PALO ALTO, Calif. and DURHAM — Flush with cash, Kriya Therapeutics has big plans.

The biotech startup, with headquarters in Durham and Palo Alto, California, has secured $80.5 million in Series A financing to fund the development of its gene therapies for highly serious diseases.

Among them: type 1 and type 2 diabetes, severe obesity and other indications affecting millions of patients.

Series A investors include QVT, Dexcel Pharma, Foresite Capital, Bluebird Ventures (associated with Sutter Hill Ventures), Narya Capital, Amplo, Paul Manning, and Asia Alpha. This Series A round follows an initial seed financing completed by the company in the fourth quarter of 2019 led by Transhuman Capital, who also participated in the Series A round.

Kriya said financing proceeds would go towards supporting the development of the company’s pipeline, internal discovery engine, and proprietary GMP manufacturing infrastructure.

“There have been numerous successful gene therapies focused on rare monogenic diseases in recent years,” said Shankar Ramaswamy, M.D., Co-Founder, Chairman, and CEO of Kriya Therapeutics, in a statement.

“We see tremendous potential to expand the field and apply gene therapy to highly prevalent serious diseases. We are focused on designing gene therapies using algorithmic tools, scalable infrastructure, and proprietary technology to optimize the efficacy and durability of our treatments. We look forward to accelerating the development of our pipeline, platform technologies, and internal GMP manufacturing capability with the funds raised in this Series A financing.”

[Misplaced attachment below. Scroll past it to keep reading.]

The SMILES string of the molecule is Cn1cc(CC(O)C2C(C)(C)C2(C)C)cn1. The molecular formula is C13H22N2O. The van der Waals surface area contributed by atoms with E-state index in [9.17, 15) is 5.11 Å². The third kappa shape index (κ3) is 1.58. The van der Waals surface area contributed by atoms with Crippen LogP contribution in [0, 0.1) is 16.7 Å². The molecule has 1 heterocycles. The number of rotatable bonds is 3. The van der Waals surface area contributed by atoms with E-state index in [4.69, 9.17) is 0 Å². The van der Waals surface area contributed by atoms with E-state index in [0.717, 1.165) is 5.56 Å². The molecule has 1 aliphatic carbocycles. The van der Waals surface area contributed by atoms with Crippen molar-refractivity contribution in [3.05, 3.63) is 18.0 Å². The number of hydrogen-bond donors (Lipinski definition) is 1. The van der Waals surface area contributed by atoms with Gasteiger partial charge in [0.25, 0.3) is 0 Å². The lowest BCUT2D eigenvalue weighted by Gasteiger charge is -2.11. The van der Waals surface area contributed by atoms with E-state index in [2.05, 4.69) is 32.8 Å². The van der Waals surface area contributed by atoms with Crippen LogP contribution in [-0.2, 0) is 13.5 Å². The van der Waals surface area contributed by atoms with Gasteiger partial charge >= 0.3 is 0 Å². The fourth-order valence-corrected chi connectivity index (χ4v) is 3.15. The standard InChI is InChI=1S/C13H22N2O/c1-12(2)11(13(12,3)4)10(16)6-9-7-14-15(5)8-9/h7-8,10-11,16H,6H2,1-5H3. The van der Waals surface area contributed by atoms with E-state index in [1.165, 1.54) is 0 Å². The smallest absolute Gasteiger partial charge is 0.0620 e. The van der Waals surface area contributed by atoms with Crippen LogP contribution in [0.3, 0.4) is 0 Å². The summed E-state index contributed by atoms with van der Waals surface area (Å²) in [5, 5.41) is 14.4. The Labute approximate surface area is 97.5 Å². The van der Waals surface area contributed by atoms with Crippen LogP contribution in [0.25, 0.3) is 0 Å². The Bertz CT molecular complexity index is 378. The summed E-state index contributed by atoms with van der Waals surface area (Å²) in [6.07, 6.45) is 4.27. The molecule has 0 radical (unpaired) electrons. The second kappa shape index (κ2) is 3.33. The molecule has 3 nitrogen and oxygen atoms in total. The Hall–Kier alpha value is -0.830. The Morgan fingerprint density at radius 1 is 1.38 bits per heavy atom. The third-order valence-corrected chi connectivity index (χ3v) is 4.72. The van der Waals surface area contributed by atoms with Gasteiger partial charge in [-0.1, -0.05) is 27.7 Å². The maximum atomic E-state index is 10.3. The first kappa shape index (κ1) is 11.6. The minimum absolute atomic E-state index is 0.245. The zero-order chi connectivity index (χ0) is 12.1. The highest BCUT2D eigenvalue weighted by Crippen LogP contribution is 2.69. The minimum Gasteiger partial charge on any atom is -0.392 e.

Founded in 2019, the company’s team includes former senior leadership from Spark Therapeutics, AveXis, Sangamo Therapeutics, and other gene therapy companies.

Kriya’s initial pipeline includes:

  • KT-A112 is an investigational gene therapy administered by intramuscular injection that delivers the genes to produce insulin and glucokinase for type 1 and type 2 diabetes.
  • KT-A522 is an investigational gene therapy administered by salivary gland injection that delivers the gene to produce a glucagon-like peptide 1 (GLP-1) receptor agonist for type 2 diabetes and severe obesity.
  • KT-A832 is an investigational gene therapy administered by intrapancreatic injection that delivers the gene to produce modified insulin growth factor 1 (IGF-1) for type 1 diabetes.

“Kriya is building a leading team and cutting-edge infrastructure to engineer best-in-class gene therapies for severe chronic conditions and accelerate their advancement into human clinical trials,” said Roger Jeffs, Ph.D., Co-Founder and Vice Chairman of Kriya, in a statement.

“The company is committed to incorporating the latest advancements in the field into the design and development of its therapeutic constructs. Through its R&D laboratory capabilities in the Bay Area and in-house process development and manufacturing infrastructure in Research Triangle Park, I believe that Kriya will be uniquely positioned to become a leader in the gene therapy field.”